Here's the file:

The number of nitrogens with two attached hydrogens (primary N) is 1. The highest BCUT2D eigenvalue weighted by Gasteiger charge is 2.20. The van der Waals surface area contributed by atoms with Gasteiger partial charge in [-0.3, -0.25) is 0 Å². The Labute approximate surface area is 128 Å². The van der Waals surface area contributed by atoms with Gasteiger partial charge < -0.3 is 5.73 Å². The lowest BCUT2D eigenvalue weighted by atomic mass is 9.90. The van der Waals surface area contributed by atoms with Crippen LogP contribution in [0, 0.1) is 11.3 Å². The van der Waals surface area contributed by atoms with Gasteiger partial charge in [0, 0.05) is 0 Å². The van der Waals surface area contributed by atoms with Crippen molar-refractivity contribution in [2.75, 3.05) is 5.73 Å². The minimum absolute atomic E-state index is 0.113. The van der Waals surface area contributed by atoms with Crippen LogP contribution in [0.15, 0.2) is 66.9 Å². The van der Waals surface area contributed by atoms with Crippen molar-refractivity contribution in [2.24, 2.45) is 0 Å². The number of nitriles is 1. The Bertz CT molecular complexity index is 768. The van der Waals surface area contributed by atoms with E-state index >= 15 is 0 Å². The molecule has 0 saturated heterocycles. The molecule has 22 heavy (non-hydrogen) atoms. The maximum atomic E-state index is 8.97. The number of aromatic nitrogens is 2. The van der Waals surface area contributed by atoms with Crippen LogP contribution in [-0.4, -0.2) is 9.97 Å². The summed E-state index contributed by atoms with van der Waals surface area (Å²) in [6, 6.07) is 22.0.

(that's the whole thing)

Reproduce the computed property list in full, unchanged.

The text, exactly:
The number of nitrogens with two attached hydrogens (primary N) is 1. The highest BCUT2D eigenvalue weighted by Gasteiger charge is 2.20. The van der Waals surface area contributed by atoms with Gasteiger partial charge in [-0.3, -0.25) is 0 Å². The Labute approximate surface area is 128 Å². The van der Waals surface area contributed by atoms with Gasteiger partial charge < -0.3 is 5.73 Å². The lowest BCUT2D eigenvalue weighted by atomic mass is 9.90. The van der Waals surface area contributed by atoms with Crippen LogP contribution in [0, 0.1) is 11.3 Å². The van der Waals surface area contributed by atoms with Gasteiger partial charge in [0, 0.05) is 0 Å². The van der Waals surface area contributed by atoms with Crippen molar-refractivity contribution in [2.75, 3.05) is 5.73 Å². The minimum absolute atomic E-state index is 0.113. The van der Waals surface area contributed by atoms with Crippen LogP contribution in [0.15, 0.2) is 66.9 Å². The van der Waals surface area contributed by atoms with Crippen molar-refractivity contribution in [2.24, 2.45) is 0 Å². The number of nitriles is 1. The Bertz CT molecular complexity index is 768. The van der Waals surface area contributed by atoms with E-state index >= 15 is 0 Å². The molecule has 0 saturated heterocycles. The molecule has 22 heavy (non-hydrogen) atoms. The maximum atomic E-state index is 8.97. The number of aromatic nitrogens is 2. The van der Waals surface area contributed by atoms with Crippen LogP contribution in [-0.4, -0.2) is 9.97 Å². The summed E-state index contributed by atoms with van der Waals surface area (Å²) in [6, 6.07) is 22.0.